2. Promotion to sequential semesters or years in the curriculum is contingent upon the student’s attaining the expected level of performance as prescribed by the faculty of the College of Medicine. Students attaining a GPA of 3.7 or higher in their current academic year will be promoted to the subsequent year With High Distinction. Students attaining a GPA of 3.5 to 3.69 will be promoted With Distinction. This accomplishment will be noted in the students’ academic records and on their transcripts. Commencement honors of High Distinction and Distinction will be awarded at graduation for students who attain the appropriate GPA.
  3. A non promotional category identifies students who are not being promoted because of unfulfilled requirements. These students may be involved in remediation activities, may be working to complete an “I”
    grade, or may be retained because they have not passed the standardized comprehensive examination. Students in the non promotional category will be promoted on the basis of satisfactory correction of the deficiency or will be dismissed.
  4. A non routine promotion category will identify students receiving marginal grades whose performance warrants close monitoring. Marginal performance may indicate the need for remediation or repetition of curriculum segments. Continued marginal performance may be justification for dismissal. Unlimited opportunity to repeat courses, clerkships, or curriculum sequences is neither feasible nor desirable.
  5. A student receiving a grade of “U” or “E” has performed at an unacceptable level. To address the issue, the SPPC will review both the student’s academic record and the recommendations of the department
    that assigned the mark. The SPPC will determine a plan of action that may include remediation; repetition of all or a portion of the course, clerkship, or curriculum year; or dismissal from the College.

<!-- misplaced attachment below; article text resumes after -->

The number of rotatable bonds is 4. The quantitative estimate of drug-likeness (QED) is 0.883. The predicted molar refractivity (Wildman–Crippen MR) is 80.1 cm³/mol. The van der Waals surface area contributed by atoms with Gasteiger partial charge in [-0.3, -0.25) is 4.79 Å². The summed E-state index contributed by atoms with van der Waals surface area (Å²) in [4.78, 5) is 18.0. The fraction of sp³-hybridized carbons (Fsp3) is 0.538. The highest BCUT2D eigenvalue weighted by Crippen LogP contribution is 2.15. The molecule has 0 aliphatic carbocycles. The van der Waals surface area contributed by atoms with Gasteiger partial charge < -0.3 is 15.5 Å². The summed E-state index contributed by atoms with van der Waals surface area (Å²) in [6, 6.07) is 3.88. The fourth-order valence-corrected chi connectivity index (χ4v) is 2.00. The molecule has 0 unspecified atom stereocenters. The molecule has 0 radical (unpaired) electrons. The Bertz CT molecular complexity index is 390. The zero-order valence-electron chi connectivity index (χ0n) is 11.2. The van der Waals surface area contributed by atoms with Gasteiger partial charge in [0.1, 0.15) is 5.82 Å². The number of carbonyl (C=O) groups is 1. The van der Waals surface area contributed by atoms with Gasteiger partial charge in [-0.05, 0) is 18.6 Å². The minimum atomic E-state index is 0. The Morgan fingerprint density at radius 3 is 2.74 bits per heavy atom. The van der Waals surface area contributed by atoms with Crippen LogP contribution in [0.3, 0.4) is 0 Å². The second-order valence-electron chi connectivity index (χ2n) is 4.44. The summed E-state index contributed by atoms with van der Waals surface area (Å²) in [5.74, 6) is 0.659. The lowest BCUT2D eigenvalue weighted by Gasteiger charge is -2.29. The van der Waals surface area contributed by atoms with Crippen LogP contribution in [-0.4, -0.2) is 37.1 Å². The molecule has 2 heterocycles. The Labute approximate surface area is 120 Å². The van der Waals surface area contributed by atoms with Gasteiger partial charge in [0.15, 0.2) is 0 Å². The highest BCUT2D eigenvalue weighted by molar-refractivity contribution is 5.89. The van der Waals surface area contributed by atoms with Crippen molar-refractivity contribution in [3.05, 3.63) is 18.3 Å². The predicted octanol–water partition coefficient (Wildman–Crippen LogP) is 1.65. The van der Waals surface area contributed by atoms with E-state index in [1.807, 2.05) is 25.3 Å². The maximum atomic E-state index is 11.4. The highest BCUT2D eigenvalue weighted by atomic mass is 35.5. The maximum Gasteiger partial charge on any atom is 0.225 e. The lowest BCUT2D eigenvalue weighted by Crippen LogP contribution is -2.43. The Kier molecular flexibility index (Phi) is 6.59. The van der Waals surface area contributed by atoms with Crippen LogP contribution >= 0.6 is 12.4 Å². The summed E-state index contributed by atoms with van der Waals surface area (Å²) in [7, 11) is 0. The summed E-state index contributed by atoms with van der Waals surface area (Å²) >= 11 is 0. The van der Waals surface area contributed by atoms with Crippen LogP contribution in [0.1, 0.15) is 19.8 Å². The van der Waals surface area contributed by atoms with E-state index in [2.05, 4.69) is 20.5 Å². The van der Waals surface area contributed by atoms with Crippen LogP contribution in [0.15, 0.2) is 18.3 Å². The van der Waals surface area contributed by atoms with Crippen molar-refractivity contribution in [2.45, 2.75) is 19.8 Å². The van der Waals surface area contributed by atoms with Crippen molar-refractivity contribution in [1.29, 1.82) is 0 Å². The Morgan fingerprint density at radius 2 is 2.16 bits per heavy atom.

6. A probation category identifies those students who attain a GPA of less than 2.5 for any academic year and those students who receive“U” or “E” grades. Students promoted on probation must improve their academic performance in the subsequent academic year or risk dismissal.
  7. Dismissal from the College will result when students have an annually calculated cumulative GPA of less than 2.0; receive two or more“E” grades; receive three or more “U” grades; receive a “U” or “E” grade while on academic probation; or fail any of the comprehensive standardized examinations on three consecutive attempts. At the discretion of the SPPC and the Dean, students may be dismissed if they receive two “U” grades.


Grading System for GPA Based Grading System
College of Medicine required and elective courses and clerkships will use the following grade definitions:

Grade Achievement Level
A — Represents exceptionally high achievement in performance. It is valued at four (4) quality points for each credit hour.
B — Represents the expected level of achievement or performance in each course. This grade reflects students’ competence in all areas of course requirements. It is valued at three (3) quality points for each credit hour.
C — Represents marginal performance. It is valued at two (2) quality points for each credit hour.
E — Represents failure or unacceptable performance in a course. It is valued at zero (0) quality points for each credit hour.
P — Represents a passing grade in a course taken on a pass-fail basis. It is not used in quality point calculations.
W — Denotes withdrawal from the College or from an elective course. A grade of “W” must be approved or recommended by the Student Progress and Promotions Committee. Withdrawal from a required course is not permitted, except when a student withdraws from the College.
U — Represents unsatisfactory performance in a specific area of course requirements. It is given instead of an “E” grade when evidence exists that the student might earn a passing grade upon completion of make-up work. In the interim, the “U” will be valued at 1 quality point for each credit hour. The temporary “U” grade must be made up before the student can be promoted to the next year. The quality point calculation will then be the average of the “U” and the grade given after make-up.
I — Represents incomplete work for courses as of the ending date of the course. It is given only when there is a reasonable possibility that a grade of "C" or better will be earned upon completion of the work.  An “I” grade may be awarded only under extenuating circumstances and by permission of the course director and acknowledgement by the assistant dean for Student Affairs.  Failure to complete a course by the ending date without course director permission may result in a failing grade.   All "I" grades in required courses must be removed by a passing grade before a student can be promoted to a subsequent year.  If a student later withdraws from the College, an outstanding "I" grade can revert to a "W", “W/P” or W/F” grade at the discretion of the SPPC.